Jesus disciples could not deal with what they were seeing.  The passage tells us; When the disciples saw this, they were indignant. “Why this waste?” they asked. “This perfume could have been sold at a high price and the money given to the poor.”  The disciples were shocked!  They were shocked to see this kind of woman come to Jesus.  She was outside any and every boundary.  BThey were shocked that she would do what she did? They were shocked that she would use the expensive perfume. We can imagine a grand act of generosity that points back to the giver like naming a football stadium, a hospital wing or a church building for them but, the idea of money being poured out – wasted – is more than we can put our minds around.  It was the same for them. They were shocked at the sense of waste.  They we shocked that Jesus would allow it.  But Jesus was in the habit of welcoming those others would reject.  Let's be clear, anytime we try to define who can come to Jesus we are on the wrong side of the gospel.  Jesus welcomes people to his side regardless of what they may have done in their past, what addiction that defines them, what failures that shape them, what sexual orientation that identifies them, or what brokenness makes them weep. Only Jesus can decide who is welcome at his side and his life and ministry teaches us that his boundaries are bigger than our and his love is greater than ours.  Jesus was in the habit of taking moments like this one to teach those around him - and us - what it meant to really follow him.

The disciples offered a veiled act of piety to explain their reaction.  Rather than pour her perfume out, she should have sold it and the money given to the poor. But the passage makes that the poor had been invited to share the evening meal with them.  None of them had offered their food – their shelter – their resources.  Their comment is a shallow shot –a religious thought with no action or relationship to sustain it. We hear them and like Jesus, need to be able to disregard them.  Do you think maybe our wallets and how we value things sometimes get in the way of service and worship? Does money become so important – so valuable to us – that we are more focused on its value than the value of others?  Are we eager to recommend how others might best spend their resources, while holding tightly on to our own?

Jesus does not let the quiet whispers continue.   Jesus said to them, “Why are you bothering this woman? She has done a beautiful thing to me. 11 The poor you will always have with you,[a] but you will not always have me. 12 When she poured this perfume on my body, she did it to prepare me for burial. 13 Truly I tell you, wherever this gospel is preached throughout the world, what she has done will also be told, in memory of her.”  Jesus affirmed the act of the woman and acknowledged what would lie ahead.  The disciples could not hear it.  They were too consumed to with their own thought and fears to understand what Jesus was say.  Don’t miss it. Jesus was not minimizing the call to love and serve the poor.  He had articulated this need, this call, this command over and over again throughout his ministry.  They would have the poor with them and the work among the poor would continue to shape their ministries.  But in Jesus’ acceptance and blessing of the act of the woman we see his embrace of the journey to the cross. The death that awaits Jesus is not something that happened to Jesus.  While we will see many players involved in how the story plays out, in this moment we see that Jesus chooses to move forward, always knowing the outcome.  Jesus will walk to the streets of Jerusalem with purpose.  Jesus will walk into the streets of Jerusalem knowing that the pain and the agony that awaits him.  Jesus will walk into the streets of Jerusalem smelling of the perfume that would prepare him for his death and burial, but that would also make the way for salvation and the joy of Easter morning.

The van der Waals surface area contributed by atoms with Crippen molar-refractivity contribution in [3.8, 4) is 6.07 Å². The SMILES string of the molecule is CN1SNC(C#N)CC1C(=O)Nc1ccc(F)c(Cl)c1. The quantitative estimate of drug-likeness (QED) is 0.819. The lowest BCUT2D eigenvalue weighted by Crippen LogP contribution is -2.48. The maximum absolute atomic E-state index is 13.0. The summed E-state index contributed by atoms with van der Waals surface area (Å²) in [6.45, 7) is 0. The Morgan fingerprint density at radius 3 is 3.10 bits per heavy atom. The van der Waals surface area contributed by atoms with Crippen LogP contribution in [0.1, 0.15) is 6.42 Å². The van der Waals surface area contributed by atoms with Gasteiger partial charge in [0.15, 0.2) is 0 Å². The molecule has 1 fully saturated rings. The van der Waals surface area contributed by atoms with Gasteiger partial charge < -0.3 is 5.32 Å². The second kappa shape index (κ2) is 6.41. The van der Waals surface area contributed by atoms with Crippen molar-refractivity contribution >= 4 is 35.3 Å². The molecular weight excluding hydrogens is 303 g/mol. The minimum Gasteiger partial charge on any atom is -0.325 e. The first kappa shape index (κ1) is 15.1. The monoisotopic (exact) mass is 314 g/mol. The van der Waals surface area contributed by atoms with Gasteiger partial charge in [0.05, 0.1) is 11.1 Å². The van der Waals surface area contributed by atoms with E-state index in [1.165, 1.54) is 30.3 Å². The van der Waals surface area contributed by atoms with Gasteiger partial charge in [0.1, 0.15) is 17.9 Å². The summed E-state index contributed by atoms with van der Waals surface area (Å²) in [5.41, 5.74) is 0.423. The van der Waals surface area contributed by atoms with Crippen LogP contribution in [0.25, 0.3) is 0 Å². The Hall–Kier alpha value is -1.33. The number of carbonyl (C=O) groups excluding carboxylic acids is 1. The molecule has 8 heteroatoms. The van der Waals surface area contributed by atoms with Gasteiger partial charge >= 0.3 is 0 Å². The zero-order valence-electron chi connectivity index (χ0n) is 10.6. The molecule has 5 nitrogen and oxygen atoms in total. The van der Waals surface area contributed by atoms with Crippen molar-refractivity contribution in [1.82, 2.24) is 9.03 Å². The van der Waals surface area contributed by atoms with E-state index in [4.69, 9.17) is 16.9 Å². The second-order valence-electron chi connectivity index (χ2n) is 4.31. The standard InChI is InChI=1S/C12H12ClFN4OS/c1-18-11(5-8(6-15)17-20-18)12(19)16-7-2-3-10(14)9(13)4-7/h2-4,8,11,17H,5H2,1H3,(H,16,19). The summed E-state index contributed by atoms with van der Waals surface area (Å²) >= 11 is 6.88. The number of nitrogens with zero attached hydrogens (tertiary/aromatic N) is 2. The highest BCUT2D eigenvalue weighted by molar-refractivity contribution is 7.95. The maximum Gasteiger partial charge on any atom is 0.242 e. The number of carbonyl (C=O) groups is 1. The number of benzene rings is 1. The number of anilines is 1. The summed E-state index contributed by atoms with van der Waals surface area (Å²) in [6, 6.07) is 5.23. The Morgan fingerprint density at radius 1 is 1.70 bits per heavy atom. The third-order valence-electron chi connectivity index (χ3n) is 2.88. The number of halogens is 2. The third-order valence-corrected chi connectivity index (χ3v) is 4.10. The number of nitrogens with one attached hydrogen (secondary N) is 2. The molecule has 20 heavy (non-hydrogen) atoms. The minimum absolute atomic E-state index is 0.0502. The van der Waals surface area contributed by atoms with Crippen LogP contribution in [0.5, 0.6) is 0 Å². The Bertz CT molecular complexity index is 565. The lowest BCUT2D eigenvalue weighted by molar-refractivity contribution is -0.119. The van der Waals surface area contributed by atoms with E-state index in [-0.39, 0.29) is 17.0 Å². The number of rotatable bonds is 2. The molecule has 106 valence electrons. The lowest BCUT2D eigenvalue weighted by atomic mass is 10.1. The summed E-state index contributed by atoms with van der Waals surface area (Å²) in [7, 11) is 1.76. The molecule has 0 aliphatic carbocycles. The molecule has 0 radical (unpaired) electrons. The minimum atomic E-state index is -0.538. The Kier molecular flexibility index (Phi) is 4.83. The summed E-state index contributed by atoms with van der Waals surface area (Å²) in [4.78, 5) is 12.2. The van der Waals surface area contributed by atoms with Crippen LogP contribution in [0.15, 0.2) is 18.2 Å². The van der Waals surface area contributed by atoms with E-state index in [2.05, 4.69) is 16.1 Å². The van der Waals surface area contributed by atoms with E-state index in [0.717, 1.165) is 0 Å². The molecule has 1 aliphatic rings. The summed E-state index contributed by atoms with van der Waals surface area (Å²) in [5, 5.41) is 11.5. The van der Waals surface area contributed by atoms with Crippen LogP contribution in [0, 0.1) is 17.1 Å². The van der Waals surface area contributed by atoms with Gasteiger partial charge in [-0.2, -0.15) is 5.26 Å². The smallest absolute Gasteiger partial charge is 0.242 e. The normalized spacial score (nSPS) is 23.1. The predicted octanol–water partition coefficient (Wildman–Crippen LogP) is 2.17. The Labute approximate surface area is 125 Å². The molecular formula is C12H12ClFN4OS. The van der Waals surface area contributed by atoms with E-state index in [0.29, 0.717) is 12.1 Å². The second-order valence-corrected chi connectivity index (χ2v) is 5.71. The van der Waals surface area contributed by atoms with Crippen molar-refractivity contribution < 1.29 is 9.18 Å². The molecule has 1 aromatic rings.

It is important for us to remember that the story of this selfless act by this woman is set against two scenes of brutal duplicity.  The passage just before our story we hear the priest and the elders plotting Jesus’ death. Those that were to represent God among the people saw Jesus as a threat to the established religious order. They wanted to make sure that no one challenged the culturally acceptable religious rituals and routines.  Jesus called people to a very different kind of life and a very different kind of walk with God.  On the other side of our passage we find the story of Judas commitment to betray Jesus.  Judas the Zealot, the one among the disciples with the best religious pedigree, the one that was supposedly most devoted to the way of God, rejected Jesus because Jesus did not fit his preconceived religious understandings. Instead of being conformed to the Way of Jesus he wanted Jesus to conform to the way he expected – no, that he demanded.  Do we come to Jesus seeking for Him to bless our comfortable faith, or do we seek Jesus and shape our lives to his Way? Are we ready to know and to walk with Jesus no matter the cost?

Our journey to the cross begins.  Our journey toward Easter begins.  Our journey with Jesus begins.  Draw close and smell the perfume and celebrate this woman’s grand act of worship.  Draw close and see Jesus rise from Bethany and begin to move toward Jerusalem. Draw close and see the sweat on Jesus’ brow as he moves forward for your sake and mine. Draw close and walk with Jesus that we might embrace Jesus as he seeks to embrace us with his love and grace.  Draw close and walk with Jesus and never settle for less.